Oh my God, this is a trick question for which there is no right answer. Instead of talking, I reached over and pushed the green button. At that very moment I stepped on the side rail of my treadmill, my headphone cord wrapped itself around the handrail. Off the end of the spinning deck, I went at 6.2 miles per hour, my body slamming the wall behind me. My glasses flew onto the belt, firing them back at mach ten (a mere 7672.69 miles per hour), impaling my left shoulder. The woman turned to see what happened as I was writing on the floor in pain. As she turned, she too lost her footing. Like the game “Mousetrap”, her stupid water bottle came crashing down, dislodging the cover and creating a momentary lawn sprinkler as the tread continued to spin.

The runner on the other side of me calmly switched off both treadmills, grabbing her soggy People magazine, she left in a huff.

I too decided that it was best to leave. As the silent TVs flashed above the scene like the many marquises of Times Square at night, I put my headphone back in to make sure no one talked to me and slipped out the back exit.

A few paragraphs from my new book.

The Vacation Weight Loss Plan Trick

Well, I stepped on to the scale expecting to use some of my best French, and boom, down over a pound! I don't know what that is in the UK, a stone -  a couple of rocks - whatever.

Not too shabby after being on a two-week-food-filled cruise in the Mediterranean.

So how did I do this magic trick? Well, magicians usually don't give up their secrets, but today I will break that rule.

Watch carefully.

In case you missed it, here is how I did it. 
- We only had three meals a day. It's easy to hit the canteen/buffet and get two burgers with fries and a beer. Seconds and thirds are no problem. It was open all the my waking hours. That's a lot of food.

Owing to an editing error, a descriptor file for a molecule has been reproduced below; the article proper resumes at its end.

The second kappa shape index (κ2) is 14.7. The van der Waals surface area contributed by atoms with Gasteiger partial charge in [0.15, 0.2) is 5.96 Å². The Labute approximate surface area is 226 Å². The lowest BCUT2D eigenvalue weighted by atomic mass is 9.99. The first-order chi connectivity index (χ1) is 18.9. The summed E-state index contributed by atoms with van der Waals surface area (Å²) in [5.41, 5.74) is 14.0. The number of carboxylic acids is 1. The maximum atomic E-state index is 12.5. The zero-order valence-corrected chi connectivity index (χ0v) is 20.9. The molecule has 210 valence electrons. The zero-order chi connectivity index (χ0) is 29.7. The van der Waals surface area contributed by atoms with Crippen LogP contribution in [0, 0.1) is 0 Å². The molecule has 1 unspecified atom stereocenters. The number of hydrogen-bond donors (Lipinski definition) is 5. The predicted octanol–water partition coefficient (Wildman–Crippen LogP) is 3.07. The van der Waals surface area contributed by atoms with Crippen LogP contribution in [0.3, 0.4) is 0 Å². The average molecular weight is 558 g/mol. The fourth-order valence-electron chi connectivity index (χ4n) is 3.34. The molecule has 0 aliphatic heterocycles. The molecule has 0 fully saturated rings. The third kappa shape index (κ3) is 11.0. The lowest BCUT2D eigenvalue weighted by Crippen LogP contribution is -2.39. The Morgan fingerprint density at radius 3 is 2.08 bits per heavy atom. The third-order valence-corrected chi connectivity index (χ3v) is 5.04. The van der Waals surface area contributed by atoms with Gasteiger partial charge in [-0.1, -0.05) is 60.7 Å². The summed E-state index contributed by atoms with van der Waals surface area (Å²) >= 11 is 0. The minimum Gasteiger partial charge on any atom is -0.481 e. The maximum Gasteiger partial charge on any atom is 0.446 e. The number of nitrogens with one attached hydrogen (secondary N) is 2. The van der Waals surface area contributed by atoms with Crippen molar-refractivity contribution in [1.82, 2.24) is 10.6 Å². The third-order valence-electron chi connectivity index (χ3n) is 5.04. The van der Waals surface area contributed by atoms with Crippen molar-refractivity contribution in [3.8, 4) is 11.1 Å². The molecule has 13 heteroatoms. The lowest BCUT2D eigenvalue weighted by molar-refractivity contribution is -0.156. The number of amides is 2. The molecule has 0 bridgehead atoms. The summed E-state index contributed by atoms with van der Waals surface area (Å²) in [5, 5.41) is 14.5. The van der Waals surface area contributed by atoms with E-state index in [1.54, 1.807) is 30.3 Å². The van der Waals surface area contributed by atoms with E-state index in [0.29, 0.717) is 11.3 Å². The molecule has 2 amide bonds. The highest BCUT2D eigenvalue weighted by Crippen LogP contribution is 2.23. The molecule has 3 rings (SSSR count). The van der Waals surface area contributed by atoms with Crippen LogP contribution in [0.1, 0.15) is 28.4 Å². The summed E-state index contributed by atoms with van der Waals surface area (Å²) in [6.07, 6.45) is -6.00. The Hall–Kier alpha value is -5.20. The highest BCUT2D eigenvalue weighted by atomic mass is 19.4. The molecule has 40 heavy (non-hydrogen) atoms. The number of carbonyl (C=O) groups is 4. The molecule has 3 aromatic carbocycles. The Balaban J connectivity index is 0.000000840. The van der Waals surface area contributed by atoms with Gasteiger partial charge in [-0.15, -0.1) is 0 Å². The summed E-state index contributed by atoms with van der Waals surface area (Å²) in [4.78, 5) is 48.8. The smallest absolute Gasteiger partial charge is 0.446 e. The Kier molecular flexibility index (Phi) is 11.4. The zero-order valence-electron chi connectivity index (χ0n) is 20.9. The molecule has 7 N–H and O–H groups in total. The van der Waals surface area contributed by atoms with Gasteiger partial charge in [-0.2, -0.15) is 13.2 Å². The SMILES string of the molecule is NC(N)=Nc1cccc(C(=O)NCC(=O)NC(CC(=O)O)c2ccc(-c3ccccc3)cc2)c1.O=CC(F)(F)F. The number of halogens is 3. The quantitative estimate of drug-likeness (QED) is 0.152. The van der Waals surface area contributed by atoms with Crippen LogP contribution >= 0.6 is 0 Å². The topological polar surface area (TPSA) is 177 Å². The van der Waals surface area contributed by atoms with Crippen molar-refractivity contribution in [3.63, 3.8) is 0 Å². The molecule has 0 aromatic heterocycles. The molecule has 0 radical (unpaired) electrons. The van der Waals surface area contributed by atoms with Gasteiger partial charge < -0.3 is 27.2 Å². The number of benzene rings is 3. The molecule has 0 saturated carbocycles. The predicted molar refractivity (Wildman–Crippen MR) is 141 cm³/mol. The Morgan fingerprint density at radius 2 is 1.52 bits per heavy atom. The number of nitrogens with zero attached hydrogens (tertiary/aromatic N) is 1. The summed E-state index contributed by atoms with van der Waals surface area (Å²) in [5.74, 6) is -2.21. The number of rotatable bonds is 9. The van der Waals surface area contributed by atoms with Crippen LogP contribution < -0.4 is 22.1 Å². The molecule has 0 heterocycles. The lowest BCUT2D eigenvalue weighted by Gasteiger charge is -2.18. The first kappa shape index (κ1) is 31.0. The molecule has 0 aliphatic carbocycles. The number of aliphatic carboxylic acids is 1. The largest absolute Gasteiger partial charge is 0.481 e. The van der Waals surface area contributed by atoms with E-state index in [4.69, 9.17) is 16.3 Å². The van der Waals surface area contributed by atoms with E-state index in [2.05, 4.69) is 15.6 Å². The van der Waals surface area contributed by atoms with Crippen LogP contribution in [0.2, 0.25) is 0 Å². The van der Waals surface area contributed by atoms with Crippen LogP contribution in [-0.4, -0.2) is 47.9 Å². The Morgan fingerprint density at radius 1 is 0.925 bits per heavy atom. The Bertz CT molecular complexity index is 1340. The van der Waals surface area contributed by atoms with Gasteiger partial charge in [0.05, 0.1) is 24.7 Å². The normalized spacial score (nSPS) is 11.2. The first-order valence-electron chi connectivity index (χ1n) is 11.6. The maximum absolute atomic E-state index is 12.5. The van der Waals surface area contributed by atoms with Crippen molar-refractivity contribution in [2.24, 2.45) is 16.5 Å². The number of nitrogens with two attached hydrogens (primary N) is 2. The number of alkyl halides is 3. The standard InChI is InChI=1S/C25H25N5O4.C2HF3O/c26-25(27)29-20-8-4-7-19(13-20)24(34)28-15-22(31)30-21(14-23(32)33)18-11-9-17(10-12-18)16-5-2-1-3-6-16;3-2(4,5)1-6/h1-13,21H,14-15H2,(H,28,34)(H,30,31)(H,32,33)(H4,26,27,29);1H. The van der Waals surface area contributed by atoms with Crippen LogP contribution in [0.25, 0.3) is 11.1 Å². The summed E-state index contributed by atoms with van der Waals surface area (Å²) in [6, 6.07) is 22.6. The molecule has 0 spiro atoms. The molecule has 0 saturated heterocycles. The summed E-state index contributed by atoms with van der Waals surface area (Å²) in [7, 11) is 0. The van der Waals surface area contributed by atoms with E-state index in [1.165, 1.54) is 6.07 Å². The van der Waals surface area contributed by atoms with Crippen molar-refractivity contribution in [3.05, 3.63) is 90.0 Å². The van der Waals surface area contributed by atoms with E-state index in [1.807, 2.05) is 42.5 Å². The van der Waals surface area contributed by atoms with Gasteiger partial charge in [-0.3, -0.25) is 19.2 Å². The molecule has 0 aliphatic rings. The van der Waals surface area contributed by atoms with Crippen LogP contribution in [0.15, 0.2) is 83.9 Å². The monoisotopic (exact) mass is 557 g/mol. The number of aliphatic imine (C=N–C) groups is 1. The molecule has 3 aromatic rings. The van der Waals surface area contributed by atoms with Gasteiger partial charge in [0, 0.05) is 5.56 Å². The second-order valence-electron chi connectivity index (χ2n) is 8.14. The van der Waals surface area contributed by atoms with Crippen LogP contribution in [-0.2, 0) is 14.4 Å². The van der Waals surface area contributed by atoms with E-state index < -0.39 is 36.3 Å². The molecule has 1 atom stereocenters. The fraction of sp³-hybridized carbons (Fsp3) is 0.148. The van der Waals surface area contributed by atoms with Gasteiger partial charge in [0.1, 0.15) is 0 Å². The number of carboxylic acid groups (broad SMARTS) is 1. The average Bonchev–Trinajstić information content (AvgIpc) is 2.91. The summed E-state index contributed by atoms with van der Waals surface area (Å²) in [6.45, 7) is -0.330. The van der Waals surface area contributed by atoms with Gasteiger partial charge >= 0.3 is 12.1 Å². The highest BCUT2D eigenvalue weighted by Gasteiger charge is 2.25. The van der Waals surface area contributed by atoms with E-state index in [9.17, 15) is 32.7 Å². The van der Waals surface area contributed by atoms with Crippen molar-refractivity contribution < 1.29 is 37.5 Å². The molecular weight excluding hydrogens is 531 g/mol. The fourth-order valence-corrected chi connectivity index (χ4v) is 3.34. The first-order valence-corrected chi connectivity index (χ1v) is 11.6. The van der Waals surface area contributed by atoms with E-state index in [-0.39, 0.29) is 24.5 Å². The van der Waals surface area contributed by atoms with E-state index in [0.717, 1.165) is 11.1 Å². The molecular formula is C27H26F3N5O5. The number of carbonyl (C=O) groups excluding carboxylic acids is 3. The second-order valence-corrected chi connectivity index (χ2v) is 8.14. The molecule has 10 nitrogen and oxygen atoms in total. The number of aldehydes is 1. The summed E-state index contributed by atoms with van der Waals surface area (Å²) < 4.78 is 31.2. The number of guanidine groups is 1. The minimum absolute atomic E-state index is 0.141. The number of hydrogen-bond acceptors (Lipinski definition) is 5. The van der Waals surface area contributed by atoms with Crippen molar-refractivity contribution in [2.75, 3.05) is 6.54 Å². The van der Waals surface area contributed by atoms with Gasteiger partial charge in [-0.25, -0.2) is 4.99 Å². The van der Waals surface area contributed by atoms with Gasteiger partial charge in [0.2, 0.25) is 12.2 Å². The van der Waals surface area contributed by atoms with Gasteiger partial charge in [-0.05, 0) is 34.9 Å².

- We only took one plate at the buffet. It was a mix of protein and veggies. I still only had one slice of bacon pizza. That was painful!
- I ate breakfast with one or two eggs, some breakfast meat (love rashers!), beans, and sometimes fruit. I went easy on the French pastries and bread - well, not in Marseille. OMG!
- On most days we were out touring on shore excursions. Lunch was light or we just had some snacks we grabbed at the buffet. I did have a chocolate croissant in Valencia. Otherwise we came back and had a light lunch on a small salad plate.
- We drank espresso in those little sample cups. Cute.
- I faked an Italian accent using my Portuguese to talk to shop clerks. Sort of like sleight of hand.
- For dinner we just ate the three-course meal. I had a non-alcoholic beer and my wife a glass of wine. Yes there was desert. I ate that too. All the portions were pretty small. I did have seconds of the lamb. My bread consumption was a small piece of fresh baked focaccia with real Italian olive oil!
- I ran on deck four times in 10 days. Usually 3 to 6 miles. Ruth and I had a wonderful run with Jo at her weekly Park Run near London. In Palma de Mallorca, Spain we ran 10K along the path next to the boat docks to the cathedral in town. Glorious!
- I smiled at the smokers on my deck runs.
- We walked a lot! Most of our excursions (11 in all) were about 10,000 steps. That is at least a piece of bread and a bottle of Buckler. I don't know what Romans do in Rome, but we walked 20,000 steps. It was my favorite city.
- I found a well engaged couple on the main deck one night.
- I ran the London Marathon. That was 52,000 steps.
- I relaxed, sat in the hot tub and did a little reading and some social media.

My total steps for my two week vacation were 200,000. My food consumption was pretty much what I would do at home.

And that's the trick.

Oh, for those of you who supported my London Run, thank you!

I Beat the Rhino - London 2018

This almost 60-year-old headed for Europe earlier this month. Marathon runners need to taper (rest) for a few weeks before a big race. I decided the best way to do that would be do a lot of walking and a little running.

My wife and I decided on a cruise for our honeymoon.

It was 10 days, 9 of them taking walking tours of various cities in England, Spain, France and Italy. This trip was a dream come true for us. The name of these countries were written down on various slips of paper in our dream jar a few years ago.

I wrote in my first book, "Follow your dreams, they know the way."

When you have had a significant illness, you begin to realize you may not have a someday. For me, I started living life right NOW. Congestive heart failure got my attention in 2011. I started taking vacations and spending more time with the people I love. Then I was diagnosed with cancer the first time, and the second time, and the third time, and the forth time. Sobering.

My pile of life-long dreams seemed to disappear before my very eyes.

When my mother was diagnosed with pancreatic cancer, she immediately booked two weeks in Europe, came home from her trip, and never left the house again.